If you are a Longfin put buyer it is also a problem. Jamie Powell at FT Alphaville wrote yesterday about the Longfin put options that expire today. "There are Longfin put options [on shares] expiring [Friday] which have a strike price of above are therefore, in trading parlance, 'in-the-money,'" he notes, and those option holders have a couple of problems. (Here is a Reddit thread of their grievances.) First of all, if trading in Longfin is halted if you can't buy or sell its stock then can the put holders exercise their right to sell the stock at the put price? The answer is yes, actually I guess delivery of shares underlying an option doesn't count as "trading" for a trading halt but it is more complicated than usual; while in-the-money options normally are automatically exercised at expiration, option holders on halted shares need to contact the Options Clearing Corporation to exercise their options. ("Let's hope Longfin bears got the memo writes Powell.)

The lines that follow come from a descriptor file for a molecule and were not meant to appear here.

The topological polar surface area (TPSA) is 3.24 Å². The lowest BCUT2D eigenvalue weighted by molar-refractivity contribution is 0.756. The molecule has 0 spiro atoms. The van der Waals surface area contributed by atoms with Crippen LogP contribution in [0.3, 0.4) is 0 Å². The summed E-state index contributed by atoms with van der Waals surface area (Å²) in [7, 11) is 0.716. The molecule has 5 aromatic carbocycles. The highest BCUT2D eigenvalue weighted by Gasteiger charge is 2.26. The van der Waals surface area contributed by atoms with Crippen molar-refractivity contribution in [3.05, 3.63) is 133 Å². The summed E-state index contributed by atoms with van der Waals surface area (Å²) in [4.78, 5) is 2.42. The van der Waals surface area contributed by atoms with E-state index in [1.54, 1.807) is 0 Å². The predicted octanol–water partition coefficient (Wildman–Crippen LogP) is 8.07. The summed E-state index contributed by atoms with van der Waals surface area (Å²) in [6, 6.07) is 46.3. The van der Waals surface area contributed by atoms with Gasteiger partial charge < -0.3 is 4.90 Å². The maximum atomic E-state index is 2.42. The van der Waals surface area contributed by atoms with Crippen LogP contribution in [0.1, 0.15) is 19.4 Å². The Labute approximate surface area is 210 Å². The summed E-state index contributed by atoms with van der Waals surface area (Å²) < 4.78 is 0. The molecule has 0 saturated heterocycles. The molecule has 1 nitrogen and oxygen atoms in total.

Second, even if you do exercise your put and sell your shares, you need to find shares to sell. If you already own shares, then that's easy, but I doubt there are too many Longfin put holders who also own shares. ("I'll buy some Longfin stock but hedge it with puts" does not seem like a common thought process here; either you're long or you're short.) If you don't own shares, you can't buy them -- trading is halted -- so you have to borrow them. But remember that it is difficult and expensive to borrow Longfin stock. So the put holders who exercise will exercise into a lot of pain.